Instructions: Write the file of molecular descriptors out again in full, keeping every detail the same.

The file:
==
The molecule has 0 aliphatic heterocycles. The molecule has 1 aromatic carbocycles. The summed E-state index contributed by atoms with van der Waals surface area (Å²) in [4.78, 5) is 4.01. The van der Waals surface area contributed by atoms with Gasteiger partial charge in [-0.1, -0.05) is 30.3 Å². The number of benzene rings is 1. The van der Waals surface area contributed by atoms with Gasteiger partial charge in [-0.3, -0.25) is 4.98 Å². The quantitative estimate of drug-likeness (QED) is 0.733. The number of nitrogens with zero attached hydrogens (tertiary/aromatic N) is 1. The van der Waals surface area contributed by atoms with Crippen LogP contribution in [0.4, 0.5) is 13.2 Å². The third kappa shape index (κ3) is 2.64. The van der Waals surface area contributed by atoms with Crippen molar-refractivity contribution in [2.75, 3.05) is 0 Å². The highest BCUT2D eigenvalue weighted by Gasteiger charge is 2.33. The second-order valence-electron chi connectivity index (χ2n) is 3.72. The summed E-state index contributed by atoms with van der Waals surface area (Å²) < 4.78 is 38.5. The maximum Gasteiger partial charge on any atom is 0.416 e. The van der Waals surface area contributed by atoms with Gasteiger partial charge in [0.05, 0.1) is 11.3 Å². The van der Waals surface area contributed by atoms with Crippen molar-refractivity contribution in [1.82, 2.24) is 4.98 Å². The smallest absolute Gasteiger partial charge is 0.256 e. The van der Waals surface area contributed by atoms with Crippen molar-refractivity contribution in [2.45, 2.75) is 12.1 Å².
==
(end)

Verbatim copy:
The molecule has 0 aliphatic heterocycles. The molecule has 1 aromatic carbocycles. The summed E-state index contributed by atoms with van der Waals surface area (Å²) in [4.78, 5) is 4.01. The van der Waals surface area contributed by atoms with Gasteiger partial charge in [-0.1, -0.05) is 30.3 Å². The number of benzene rings is 1. The van der Waals surface area contributed by atoms with Gasteiger partial charge in [-0.3, -0.25) is 4.98 Å². The quantitative estimate of drug-likeness (QED) is 0.733. The number of nitrogens with zero attached hydrogens (tertiary/aromatic N) is 1. The van der Waals surface area contributed by atoms with Crippen LogP contribution in [0.4, 0.5) is 13.2 Å². The third kappa shape index (κ3) is 2.64. The van der Waals surface area contributed by atoms with Crippen molar-refractivity contribution in [2.75, 3.05) is 0 Å². The highest BCUT2D eigenvalue weighted by Gasteiger charge is 2.33. The second-order valence-electron chi connectivity index (χ2n) is 3.72. The summed E-state index contributed by atoms with van der Waals surface area (Å²) < 4.78 is 38.5. The maximum Gasteiger partial charge on any atom is 0.416 e. The van der Waals surface area contributed by atoms with Gasteiger partial charge in [0.05, 0.1) is 11.3 Å². The van der Waals surface area contributed by atoms with Crippen molar-refractivity contribution in [1.82, 2.24) is 4.98 Å². The smallest absolute Gasteiger partial charge is 0.256 e. The van der Waals surface area contributed by atoms with Crippen molar-refractivity contribution in [2.45, 2.75) is 12.1 Å².